Face-Off: Magic vs. Pin

Creepy dolls have a strong presence in the horror genre, and this Friday will see the release of a new doll-centric terror tale when The Walking Dead's Lauren Cohan finds herself dealing with THE BOY. So it was obvious that creepy doll movies should be the theme for this week's Face-Off, but which creepy dolls should be pitted against each other? Looking past the Chucky movies and Full Moon offerings, there were a couple of dummies that seemed prime for battle. Let's see what happens when the more obscure creeps of MAGIC (1978) and PIN (1988) face off...
His success impeded by his refusal to undergo a medical evaluation, unbalanced magician/ventriloquist Corky Withers retreats to his hometown, where he gets involved in a love triangle with his high school crush, now a married woman. As the affair gets more serious and showbiz beckons, Corky suffers a mental breakdown, imagining that his dummy Fats is encouraging him to kill anyone who gets in their way. Worst of all, Corky believes that Fats is jealous of his new relationship.
Teenager Leon Linden's only friend is Pin, the medical dummy that his doctor father uses to communicate, via ventriloquism, with his younger patients and to teach his children life lessons. Leon is convinced that Pin is alive, and when the death of their strict parents leaves Leon and his sister Ursula orphaned, the young man's mind completely snaps. He begins imagining that Pin is encouraging him to kill anyone who might complicate Leon's life or take his sister away from him.
Designed as a striking caricature of the film's star, Anthony Hopkins, Fats has a memorable look, but for most of the movie he is not presented as being a threat himself. The movie makes it clear that the troubles are all in Corky's head, he thinks that this inanimate dummy is a murder-minded, foul-mouthed, mean little bastard, but we don't expect him to come alive and pick up a knife. Not until that mind-bending moment when it appears that he does.
Like MAGIC, PIN makes it clear that the dummy is not the biggest problem here, the problem is Leon's mental state. Pin is a nightmarish figure, though. Cold blue eyes staring out of the head of an anatomically correct medical dummy with exposed muscles that is given a disturbingly calm voice and often shot as if it were a living creature. There is an unsettling feeling to every shot of Pin, I really don't like looking at him.
MAGIC has a great advantage in having Anthony Hopkins as the star. Hopkins does a fantastic job bringing Corky to life and making him a very sympathetic character. Corky has put himself under so much pressure to succeed that he has developed a separate personality to bring the dummy to life on the stage... and that personality is taking violent control of his life. Corky is a nice, meek guy being torn apart by his own mind.
Played by David Hewlett, Leon Linden is one seriously disturbed individual. His parents caused him a lot of damage, as did the presence of Pin. It was supposed to be helpful, but instead Leon developed an unhealthy fascination with the dummy. So much so that the sexual lessons delivered through Pin cause him such hang-ups that he even demands that his sister Ursula promise never to have sex. He's creepy, he's inappropriate, and he is a total psycho.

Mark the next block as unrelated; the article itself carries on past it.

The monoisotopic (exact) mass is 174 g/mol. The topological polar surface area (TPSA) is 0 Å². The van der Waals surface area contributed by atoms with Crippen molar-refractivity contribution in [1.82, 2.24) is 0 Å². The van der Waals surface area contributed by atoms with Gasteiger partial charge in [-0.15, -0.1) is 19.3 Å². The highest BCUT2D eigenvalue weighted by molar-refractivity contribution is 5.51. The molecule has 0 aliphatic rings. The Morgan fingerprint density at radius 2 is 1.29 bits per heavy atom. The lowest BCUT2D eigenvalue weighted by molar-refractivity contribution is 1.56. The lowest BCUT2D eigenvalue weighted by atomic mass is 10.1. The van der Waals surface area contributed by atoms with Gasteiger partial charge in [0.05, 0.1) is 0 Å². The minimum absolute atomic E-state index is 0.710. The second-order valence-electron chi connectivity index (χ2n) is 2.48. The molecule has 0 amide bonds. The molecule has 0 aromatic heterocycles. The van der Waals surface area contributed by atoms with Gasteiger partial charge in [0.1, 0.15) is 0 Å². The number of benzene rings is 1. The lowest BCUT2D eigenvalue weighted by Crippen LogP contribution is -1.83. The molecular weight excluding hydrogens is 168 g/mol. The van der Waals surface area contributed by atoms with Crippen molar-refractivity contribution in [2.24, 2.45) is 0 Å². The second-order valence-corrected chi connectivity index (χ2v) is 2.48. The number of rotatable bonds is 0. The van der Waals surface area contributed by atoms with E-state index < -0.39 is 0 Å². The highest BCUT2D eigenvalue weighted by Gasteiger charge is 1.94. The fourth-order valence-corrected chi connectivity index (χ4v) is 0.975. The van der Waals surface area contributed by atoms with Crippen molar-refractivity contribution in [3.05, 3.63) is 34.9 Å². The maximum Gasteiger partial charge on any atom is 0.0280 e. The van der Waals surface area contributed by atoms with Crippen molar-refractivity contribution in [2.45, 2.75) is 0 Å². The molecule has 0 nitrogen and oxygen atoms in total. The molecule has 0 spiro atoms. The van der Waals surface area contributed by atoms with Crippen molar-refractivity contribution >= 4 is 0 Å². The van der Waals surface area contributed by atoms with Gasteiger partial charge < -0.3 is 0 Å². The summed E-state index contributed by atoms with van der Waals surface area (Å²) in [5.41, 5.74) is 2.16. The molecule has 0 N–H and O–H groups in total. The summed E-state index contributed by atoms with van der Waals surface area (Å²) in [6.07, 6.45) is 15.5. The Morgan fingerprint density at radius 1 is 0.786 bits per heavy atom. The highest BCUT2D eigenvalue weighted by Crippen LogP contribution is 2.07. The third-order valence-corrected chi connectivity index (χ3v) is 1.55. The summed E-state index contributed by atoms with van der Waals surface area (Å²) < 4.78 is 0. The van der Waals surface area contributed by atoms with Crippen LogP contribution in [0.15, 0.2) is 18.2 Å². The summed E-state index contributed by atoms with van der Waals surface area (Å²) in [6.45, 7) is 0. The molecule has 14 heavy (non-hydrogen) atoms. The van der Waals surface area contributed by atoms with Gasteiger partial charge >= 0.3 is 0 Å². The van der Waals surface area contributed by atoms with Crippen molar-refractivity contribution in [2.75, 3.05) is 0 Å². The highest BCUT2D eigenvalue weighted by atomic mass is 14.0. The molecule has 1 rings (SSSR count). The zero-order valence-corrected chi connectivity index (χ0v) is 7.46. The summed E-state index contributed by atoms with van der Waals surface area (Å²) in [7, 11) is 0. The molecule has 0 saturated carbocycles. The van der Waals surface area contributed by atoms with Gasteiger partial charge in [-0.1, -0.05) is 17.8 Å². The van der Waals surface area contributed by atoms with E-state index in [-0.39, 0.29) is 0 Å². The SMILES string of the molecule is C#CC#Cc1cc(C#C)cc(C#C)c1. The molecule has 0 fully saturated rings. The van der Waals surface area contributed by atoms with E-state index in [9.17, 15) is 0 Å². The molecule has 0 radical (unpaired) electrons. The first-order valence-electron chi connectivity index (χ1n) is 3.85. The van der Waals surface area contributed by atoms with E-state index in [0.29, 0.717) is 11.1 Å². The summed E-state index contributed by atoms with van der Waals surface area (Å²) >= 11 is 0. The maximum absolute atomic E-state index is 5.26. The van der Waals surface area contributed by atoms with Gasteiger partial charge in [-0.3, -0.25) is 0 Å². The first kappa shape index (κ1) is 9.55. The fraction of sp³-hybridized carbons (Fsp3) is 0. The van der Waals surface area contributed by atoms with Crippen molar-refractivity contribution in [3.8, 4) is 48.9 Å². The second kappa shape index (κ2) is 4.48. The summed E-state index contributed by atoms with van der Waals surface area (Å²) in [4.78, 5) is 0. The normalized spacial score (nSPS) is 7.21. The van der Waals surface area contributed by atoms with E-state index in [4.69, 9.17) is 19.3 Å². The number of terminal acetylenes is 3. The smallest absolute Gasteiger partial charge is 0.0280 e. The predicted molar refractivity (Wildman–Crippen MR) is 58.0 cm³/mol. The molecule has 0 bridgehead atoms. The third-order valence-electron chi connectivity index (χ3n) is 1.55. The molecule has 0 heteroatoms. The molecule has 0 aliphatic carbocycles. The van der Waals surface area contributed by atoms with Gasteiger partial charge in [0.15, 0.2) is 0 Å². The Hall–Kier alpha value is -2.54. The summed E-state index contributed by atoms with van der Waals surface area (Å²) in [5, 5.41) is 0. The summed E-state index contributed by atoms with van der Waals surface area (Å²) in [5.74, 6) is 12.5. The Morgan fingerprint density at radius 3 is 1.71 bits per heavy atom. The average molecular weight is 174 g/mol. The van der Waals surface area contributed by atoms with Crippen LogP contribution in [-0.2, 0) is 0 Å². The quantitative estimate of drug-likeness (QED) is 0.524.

The image of Fats and some of his interactions with characters may stick with you, but what you'll take away from a viewing of MAGIC most of all is a further certainty that Anthony Hopkins is an incredible actor. The standout scene in the film for me is when Corky's agent (the amazing Burgess Meredith) figures out what's going on in Corky's head and tests him to see if he can go five minutes without making Fats speak. Corky's jittery struggle is uncomfortable and captivating.
PIN with permeated with such an odd, repellent atmosphere that I could easily understand someone being haunted by moments, images, or just the general feeling of this movie. A disturbed young man who has way too much interest in his sister's sex life believing that a dummy is alive, it's not pleasant. The scene that will always be stuck in my head is when Leon witnesses his father's nurse lock herself in the examining room with Pin, take the towel off his lap, and use him as a sex doll.
This is another area where MAGIC has quite the advantage, having been directed by Richard Attenborough from a screenplay by William Goldman (based on his novel). While Goldman has a smattering of genre credits to his name, largely thanks to Stephen King adaptations, this was Attenborough's only directorial excursion into horror, and he did a great job with it, capturing an uneasy atmosphere and masterfully handling the moments of building tension and thrills.
Based on the novel by Andrew Neiderman, writer/director Sandor Stern's screenplay isn't the greatest, but it is commendable for the way it hits the viewer with a relentless barrage of weird. The strange subject matter is perfectly complimented by the style of the film, with Stern making his movie as uncomfortable to watch as possible. PIN is not a film I would ever want to revisit on a regular basis, and in this case that's a compliment. It's effectively off-putting.
Although MAGIC is the result of a collaboration between some very high profile talents, PIN is such a chilling creepfest that the earlier film only just barely managed to come out the winner in this face-off. When everything is taken into account, I find that MAGIC is the better, more satisfying viewing experience, but PIN certainly is unforgettable.

Do you agree with the outcome, or do you think Pin should have turned Fats into kindling? Let your thoughts be known, leave a comment! If you have suggestions for future Face-Offs, I would love to hear them. You can send them to me at [email protected].



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